UK politics

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    There May be trouble ahead: post-EU referendum instability will keep afflicting the UK

There May be trouble ahead: post-EU referendum instability will keep afflicting the UK

In advance of the election, Theresa May claimed that a resounding victory would enhance her bargaining position in the coming negotiations with the EU. Andrew Blick (King’s College London and the Federal Trust) has long argued that the size of the UK  government majority would not be a preeminent concern for the EU, and would not in itself lead to their […]

When EU laws are repatriated, will all the power go to Westminster?

‘Taking back control’ of laws from the EU was a major theme of the Leave campaign. But when an EU law applies to a devolved power, should Westminster, Stormont, Edinburgh or Cardiff take back the control? For the devolved nations, the answer is obvious; but the UK government argues it needs control of many powers in order to maintain […]

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    A hard Irish border is quite possible, a frictionless one is an oxymoron

A hard Irish border is quite possible, a frictionless one is an oxymoron

The prospects for ‘frictionless’ and ‘invisible’ solutions for the Irish border after Brexit are limited. Dr Katy Hayward (Queen’s University Belfast) outlines a ‘practical’ summary of the difference that would be made by a ‘hard’ Brexit to the movement of goods across the Irish border. 

Michel Barnier’s dismissal of the notion of ‘frictionless’ trade between the UK and EU after Brexit […]

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    Brexit is a fascinating case study for the next generation of students and teachers of British and European politics

Brexit is a fascinating case study for the next generation of students and teachers of British and European politics

Brexit is both a boon and a bane to the teaching and study of British and European politics. For Dr Tim Oliver of LSE and Alex Boyle, a politics student at the University of Liverpool, there are five ways in which Brexit is central to the study and teaching of both.

As a student learning the politics of Europe […]

The £1bn bung won’t protect Northern Ireland from the pain of a hard Brexit

The government has paid dearly for the support of the Democratic Unionist Party. Anthony Costello looks at what Northern Ireland will get in exchange for propping up the Conservatives. The irony is that £1bn in extra public spending is unlikely to compensate for the effects of Brexit on a region which is heavily dependent on agriculture and which has […]

What makes a Tory MP rebel – and what are their red lines on Brexit?

The Conservatives now depend on the Democratic Unionist Party to push through legislation in the Commons – but can Theresa May even rely on her own MPs to back her on Brexit? Philip Cowley looks at the factors that prompt MPs to rebel and what we know about the views of Tory MPs. He finds there will be plenty of scope […]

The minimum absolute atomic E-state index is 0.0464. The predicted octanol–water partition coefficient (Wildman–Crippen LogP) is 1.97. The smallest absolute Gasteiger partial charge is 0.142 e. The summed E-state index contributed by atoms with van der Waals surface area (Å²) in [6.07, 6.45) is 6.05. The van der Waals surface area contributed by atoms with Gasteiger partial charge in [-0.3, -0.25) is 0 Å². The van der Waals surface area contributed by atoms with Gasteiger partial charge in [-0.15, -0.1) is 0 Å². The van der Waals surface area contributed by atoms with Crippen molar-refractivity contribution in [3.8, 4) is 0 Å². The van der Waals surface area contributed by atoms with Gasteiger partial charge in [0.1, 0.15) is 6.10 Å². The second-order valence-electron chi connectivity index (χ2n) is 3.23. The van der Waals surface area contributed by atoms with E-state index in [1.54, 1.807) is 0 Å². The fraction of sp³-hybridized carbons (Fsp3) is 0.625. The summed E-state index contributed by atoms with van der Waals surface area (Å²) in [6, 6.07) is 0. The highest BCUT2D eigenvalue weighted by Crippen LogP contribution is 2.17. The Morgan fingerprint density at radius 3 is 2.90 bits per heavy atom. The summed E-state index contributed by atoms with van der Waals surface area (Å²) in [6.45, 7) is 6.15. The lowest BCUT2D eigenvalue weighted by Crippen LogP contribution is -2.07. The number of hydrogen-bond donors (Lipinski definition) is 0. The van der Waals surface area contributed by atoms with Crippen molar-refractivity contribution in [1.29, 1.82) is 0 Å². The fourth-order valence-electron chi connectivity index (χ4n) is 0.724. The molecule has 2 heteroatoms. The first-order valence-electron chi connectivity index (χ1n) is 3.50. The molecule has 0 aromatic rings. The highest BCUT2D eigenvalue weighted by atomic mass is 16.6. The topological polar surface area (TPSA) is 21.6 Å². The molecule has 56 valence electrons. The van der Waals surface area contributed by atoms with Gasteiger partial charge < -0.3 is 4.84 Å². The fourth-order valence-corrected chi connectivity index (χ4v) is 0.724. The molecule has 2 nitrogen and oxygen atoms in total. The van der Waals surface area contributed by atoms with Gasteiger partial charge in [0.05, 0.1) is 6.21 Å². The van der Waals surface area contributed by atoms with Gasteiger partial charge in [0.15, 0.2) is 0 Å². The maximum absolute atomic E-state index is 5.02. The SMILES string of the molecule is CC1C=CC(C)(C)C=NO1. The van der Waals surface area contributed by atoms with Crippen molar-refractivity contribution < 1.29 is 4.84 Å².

A chaotic Brexit is still a possibility

The terms of the political debate about Brexit in the aftermath of the General Election are gradually becoming clearer. Since the Brexit project is an essentially irrational one, its discussion will always tend towards paradox and conundrum. Nevertheless, the weeks since the General Election have clarified the choices with which the British government and other political actors are likely […]

LSE Continental Breakfast 3: Whitehall feels the strain

In the third of LSE’s Continental Breakfasts – held under Chatham House rules, so participants can speak as freely as they wish – a roundtable discussed the immense challenges facing Whitehall as it gets to grips with Brexit. Philipp Dreyer reports on some of the key points.

The task Whitehall faces in delivering the government’s Brexit strategy is immense and unprecedented. Not even […]

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    The Brexit vote and General Election were both about austerity and inequality

The Brexit vote and General Election were both about austerity and inequality

The unexpected result of the general election is just another case of voters punishing governments for their handling of the economy, writes Jonathan Hopkin. He argues citizens have had enough of an economic system that deliberately benefits only the few. Established political parties have failed to provide a vision for change, and so new political leaders who do so […]

A mountain to climb: the looming problem of the Northern Irish border

For all practical purposes, writes Filippo Biondi, the border between Eire and Northern Ireland has disappeared. Thirty thousand people cross the 500km line each day just in order to go to work. So what will happen when it becomes the land border between the EU and the UK? He analyses the Democratic Unionist Party’s priorities and looks at possible […]